Jenoure asked the audience to consider, “What have you learned that you can share?”
Stitching back to the idea of love, Davol told the audience of a project she’d done when she was the director of Montague RiverCulture. Lots of “unlove” had developed in town because of a drawn-out bridge construction project, Davol said. Residents were frustrated by the difficult access to their town, and the construction workers, just doing their jobs, had become the primary targets of that frustration. Davol wanted to work out a way to change that.
The result was a project in which the construction company donated hard hats, local artists decorated them, and then they were auctioned off to raise money for RiverCulture. Davol was able to convince the head of the DPW to model one of the hardhats for the event’s poster, and bridge workers came to the Shea Theater and modeled them during the auction.
The event ended up being a lot of fun, and Davol smiled as she emphasized the importance of bringing people together.
“Especially people that don’t like each other,” she said.
McInerney asked the audience to envision similarly unlikely art projects. “What would be an art form you wouldn’t expect but that you could see in your imagination?” she asked. “Is there a biscuit you could bake? How huge can this topic be?”
The topic of loneliness in our culture, and how smart phone and other screens contribute to it, brought about some audience riffs on an installation that would use screens to create positive experiences that compelled people to look out and up, instead of just down; or sent them through a portal into another room in which people, or videos of people, expressed what it was like not to be lonely.
The topic of homelessness got participants talking about building art installations under railroad bridges, or creating tents for homeless people, or creating possibilities for people in shelters to make art.
Already, less than an hour in, connections were starting to be made. When Ashfield artist Bob Markey, who has taught children in Cambodia, India and Brazil to make mosaic murals, said he’d been unable to find a wall anywhere closer than Springfield, MA, both Lomanto and Amy Shapiro, of the Fostering Arts & Culture Project, said, “I’ve got walls.”
When Greenfield writer Jan Maher said that thinking about homelessness made her think about a project that involved juggling — because “homelessness happens when you’ve dropped all the balls” — but added that she didn’t juggle, McInerney said, “I can find jugglers.”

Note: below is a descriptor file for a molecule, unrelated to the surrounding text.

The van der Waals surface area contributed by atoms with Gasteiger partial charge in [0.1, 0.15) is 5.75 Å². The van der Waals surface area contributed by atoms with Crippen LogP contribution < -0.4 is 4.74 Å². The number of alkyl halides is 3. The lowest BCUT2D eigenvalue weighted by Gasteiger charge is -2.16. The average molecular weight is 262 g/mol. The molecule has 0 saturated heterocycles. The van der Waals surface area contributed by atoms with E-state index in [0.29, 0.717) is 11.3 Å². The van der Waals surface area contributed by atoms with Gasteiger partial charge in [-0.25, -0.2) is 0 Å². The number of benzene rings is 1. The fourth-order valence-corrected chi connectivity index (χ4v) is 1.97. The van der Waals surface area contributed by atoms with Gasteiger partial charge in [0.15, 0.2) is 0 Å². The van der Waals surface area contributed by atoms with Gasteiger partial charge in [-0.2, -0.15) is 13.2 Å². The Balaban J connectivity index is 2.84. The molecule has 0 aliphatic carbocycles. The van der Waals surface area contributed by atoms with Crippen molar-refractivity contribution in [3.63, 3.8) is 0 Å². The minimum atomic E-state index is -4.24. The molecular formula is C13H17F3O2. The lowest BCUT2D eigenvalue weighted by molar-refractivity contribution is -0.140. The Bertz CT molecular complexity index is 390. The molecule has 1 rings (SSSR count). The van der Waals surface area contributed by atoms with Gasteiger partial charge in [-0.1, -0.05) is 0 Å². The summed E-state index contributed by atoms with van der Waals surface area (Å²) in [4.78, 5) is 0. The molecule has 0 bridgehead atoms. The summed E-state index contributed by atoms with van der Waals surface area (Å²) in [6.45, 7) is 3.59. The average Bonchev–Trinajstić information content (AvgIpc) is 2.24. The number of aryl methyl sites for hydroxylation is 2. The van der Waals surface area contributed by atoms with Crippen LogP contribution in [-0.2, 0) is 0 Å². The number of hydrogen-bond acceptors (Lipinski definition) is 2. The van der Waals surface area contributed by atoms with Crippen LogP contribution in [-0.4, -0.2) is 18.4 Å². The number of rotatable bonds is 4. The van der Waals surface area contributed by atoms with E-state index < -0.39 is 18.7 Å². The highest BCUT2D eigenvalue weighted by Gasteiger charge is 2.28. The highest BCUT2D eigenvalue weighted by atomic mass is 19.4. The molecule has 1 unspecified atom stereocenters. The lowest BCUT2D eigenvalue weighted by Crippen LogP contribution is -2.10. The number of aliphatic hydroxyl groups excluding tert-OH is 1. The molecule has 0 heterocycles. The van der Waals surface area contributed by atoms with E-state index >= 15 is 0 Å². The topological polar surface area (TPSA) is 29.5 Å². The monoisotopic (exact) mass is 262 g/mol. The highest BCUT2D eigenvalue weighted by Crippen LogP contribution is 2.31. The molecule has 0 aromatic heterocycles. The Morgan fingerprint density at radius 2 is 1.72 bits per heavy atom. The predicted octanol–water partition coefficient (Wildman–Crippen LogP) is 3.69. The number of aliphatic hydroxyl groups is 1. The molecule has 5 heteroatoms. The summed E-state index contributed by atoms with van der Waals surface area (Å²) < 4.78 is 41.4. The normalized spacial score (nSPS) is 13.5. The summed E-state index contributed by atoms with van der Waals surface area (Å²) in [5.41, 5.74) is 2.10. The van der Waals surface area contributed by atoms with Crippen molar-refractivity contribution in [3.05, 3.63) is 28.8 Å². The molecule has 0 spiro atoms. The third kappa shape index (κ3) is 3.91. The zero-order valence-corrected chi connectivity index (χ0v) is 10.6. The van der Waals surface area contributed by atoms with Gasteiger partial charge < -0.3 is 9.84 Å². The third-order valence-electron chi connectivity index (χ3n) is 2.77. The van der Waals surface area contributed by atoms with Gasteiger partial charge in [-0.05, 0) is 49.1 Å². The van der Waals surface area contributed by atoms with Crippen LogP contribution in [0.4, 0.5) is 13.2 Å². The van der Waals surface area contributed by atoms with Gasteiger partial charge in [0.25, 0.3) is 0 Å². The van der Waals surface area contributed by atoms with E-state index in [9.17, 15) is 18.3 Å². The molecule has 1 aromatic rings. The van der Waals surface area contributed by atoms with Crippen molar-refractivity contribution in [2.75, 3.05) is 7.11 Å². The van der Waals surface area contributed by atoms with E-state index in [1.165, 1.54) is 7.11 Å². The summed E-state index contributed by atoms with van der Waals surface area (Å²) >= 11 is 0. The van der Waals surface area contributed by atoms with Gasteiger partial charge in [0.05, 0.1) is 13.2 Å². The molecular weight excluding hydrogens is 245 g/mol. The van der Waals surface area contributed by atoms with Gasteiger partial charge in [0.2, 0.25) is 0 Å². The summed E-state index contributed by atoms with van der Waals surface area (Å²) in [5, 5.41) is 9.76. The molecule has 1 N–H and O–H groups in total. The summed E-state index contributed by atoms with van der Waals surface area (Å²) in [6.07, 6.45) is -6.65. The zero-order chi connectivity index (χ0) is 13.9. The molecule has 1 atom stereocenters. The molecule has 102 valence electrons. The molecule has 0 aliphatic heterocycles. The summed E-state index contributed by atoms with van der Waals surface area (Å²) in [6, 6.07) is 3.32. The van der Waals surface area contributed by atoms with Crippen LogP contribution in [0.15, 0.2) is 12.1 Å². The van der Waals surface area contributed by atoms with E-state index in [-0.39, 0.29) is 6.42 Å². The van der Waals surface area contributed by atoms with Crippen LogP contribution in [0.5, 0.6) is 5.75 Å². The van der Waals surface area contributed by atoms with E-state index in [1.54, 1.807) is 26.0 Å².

Janelle Matrow, a communications therapist and improv actor from Westfield, described an idea for a large bubble on which video projections of individuals telling their stories could be projected, which caused Wood to say, “You’re blowing my mind.”
Lots more mind blowing was to come throughout the day, as participants broke for lunch and formed groups to examine ideas in more detail. By the end of the day, at least seven projects were incubating, with a few other, “softer,” ideas floating around. Here’s a list of the seven, garnered from the many oversized Post-it pages that fluttered from the theater walls:
1. New Diverse and Welcoming Traveling Improv Group
2. A Mosaic created by Recovering Youth in three towns: Millers, Turners and Greenfield
3. Opioid Addiction Healing through Improv to be carried out through Service Net
4. A permanent space for artists and more perhaps in an unused school in Amherst. Perhaps this also becomes a space for Tiny House Structures? Perhaps an Outsider Art Museum?
5. A Facilitation/Consulting Cooperative that offers resources to artists.
6. A Turners Falls-wide Festival of artists with an emphasis on the sacred natural attributes of this area.
7. Using the Shea Theatre as a visual arts gallery and an artists’ haven beyond the performance space.
A second Activist Arts Generator, to follow up on these projects and perhaps incubate more, will be held in late May or early June. At the end of June, Eggtooth will put out a call for proposals, offering artists a chance to have their ideas considered for production.
Trish Crapo is a freelance arts journalist, collage artist, poet and photographer. She lives in Leyden